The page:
Moreover, Kuryk Seaport has direct access to railway tracks which has already enhanced its “strategic” value. The port is well located at the intersection of the East-West and North-South trade corridors (Iran, India and Russia) creating one of the fastest multinational routes for cargo delivery. It is meant to perform multi tasks mainly to increase Kazakhstan’s trade activities with Caspian Sea Region (CSR) and transit potential of the Caspian Sea.
The Trans-Caspian International Transport Route (TITR), a 6500 kilometre long corridor, links Asia with Europe and passes through countries including Kazakhstan, Azerbaijan, Georgia and Turkey. It is meant to coordinate all transporters along with the route from Asia to Europe and vice versa.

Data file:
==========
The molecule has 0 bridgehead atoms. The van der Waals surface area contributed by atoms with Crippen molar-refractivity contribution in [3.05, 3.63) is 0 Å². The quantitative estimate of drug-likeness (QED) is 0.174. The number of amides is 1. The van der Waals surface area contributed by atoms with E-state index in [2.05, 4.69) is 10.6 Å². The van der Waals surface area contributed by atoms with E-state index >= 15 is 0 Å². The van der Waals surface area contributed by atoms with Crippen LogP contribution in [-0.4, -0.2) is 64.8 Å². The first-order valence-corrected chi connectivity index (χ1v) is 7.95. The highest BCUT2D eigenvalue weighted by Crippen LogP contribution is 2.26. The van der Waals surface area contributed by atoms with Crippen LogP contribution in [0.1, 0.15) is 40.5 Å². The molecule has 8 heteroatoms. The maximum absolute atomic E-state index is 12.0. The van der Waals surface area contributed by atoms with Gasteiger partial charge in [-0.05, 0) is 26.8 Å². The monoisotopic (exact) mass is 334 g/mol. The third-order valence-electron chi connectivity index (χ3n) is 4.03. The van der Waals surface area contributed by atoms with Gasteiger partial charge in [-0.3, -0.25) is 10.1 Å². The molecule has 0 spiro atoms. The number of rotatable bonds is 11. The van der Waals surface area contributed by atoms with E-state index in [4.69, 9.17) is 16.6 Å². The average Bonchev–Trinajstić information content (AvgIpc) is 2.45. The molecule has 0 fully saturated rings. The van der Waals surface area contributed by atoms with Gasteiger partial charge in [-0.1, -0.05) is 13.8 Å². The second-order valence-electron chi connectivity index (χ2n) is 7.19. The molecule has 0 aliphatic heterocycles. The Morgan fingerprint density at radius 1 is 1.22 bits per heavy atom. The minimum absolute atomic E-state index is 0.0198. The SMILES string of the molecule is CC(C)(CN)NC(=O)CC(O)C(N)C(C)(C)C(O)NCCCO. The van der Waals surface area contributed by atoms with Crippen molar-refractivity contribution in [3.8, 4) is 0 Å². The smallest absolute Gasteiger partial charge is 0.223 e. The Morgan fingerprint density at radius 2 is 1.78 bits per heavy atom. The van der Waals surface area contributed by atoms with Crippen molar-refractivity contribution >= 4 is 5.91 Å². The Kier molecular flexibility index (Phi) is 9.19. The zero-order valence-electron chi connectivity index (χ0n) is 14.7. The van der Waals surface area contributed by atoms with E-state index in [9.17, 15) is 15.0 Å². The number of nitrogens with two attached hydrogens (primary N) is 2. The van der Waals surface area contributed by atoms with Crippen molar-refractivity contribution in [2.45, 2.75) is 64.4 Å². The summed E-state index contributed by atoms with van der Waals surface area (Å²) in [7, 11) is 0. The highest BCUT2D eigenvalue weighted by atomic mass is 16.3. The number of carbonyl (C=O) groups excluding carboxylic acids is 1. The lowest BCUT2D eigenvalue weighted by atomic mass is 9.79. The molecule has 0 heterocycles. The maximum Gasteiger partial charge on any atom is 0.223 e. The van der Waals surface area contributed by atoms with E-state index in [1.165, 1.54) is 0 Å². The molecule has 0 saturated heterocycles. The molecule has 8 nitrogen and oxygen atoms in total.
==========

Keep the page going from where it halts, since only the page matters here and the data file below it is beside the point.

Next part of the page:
Furthermore, the Khorogos International Centre for Border Cooperation has been one of the important projects of BRI which supports Kazakhstan’s state program of Nurly Zhol. It is indeed an entry point for Chinese goods shipped for Asia and Europe. Thus Kazakhstan has an important place in BRI which has already further enhanced its socio-economic ties, geopolitical affiliation and geostrategic orientation with China. It has actually further diversified its energy supplies.
Through its infrastructure investment and the construction of the world’s largest “dry port,” a railway depot and logistics centre meant to process Chinese rail traffic in the border town of Khorgos, Beijing pins the success of the BRI’s land routes on Kazakhstan’s cooperation.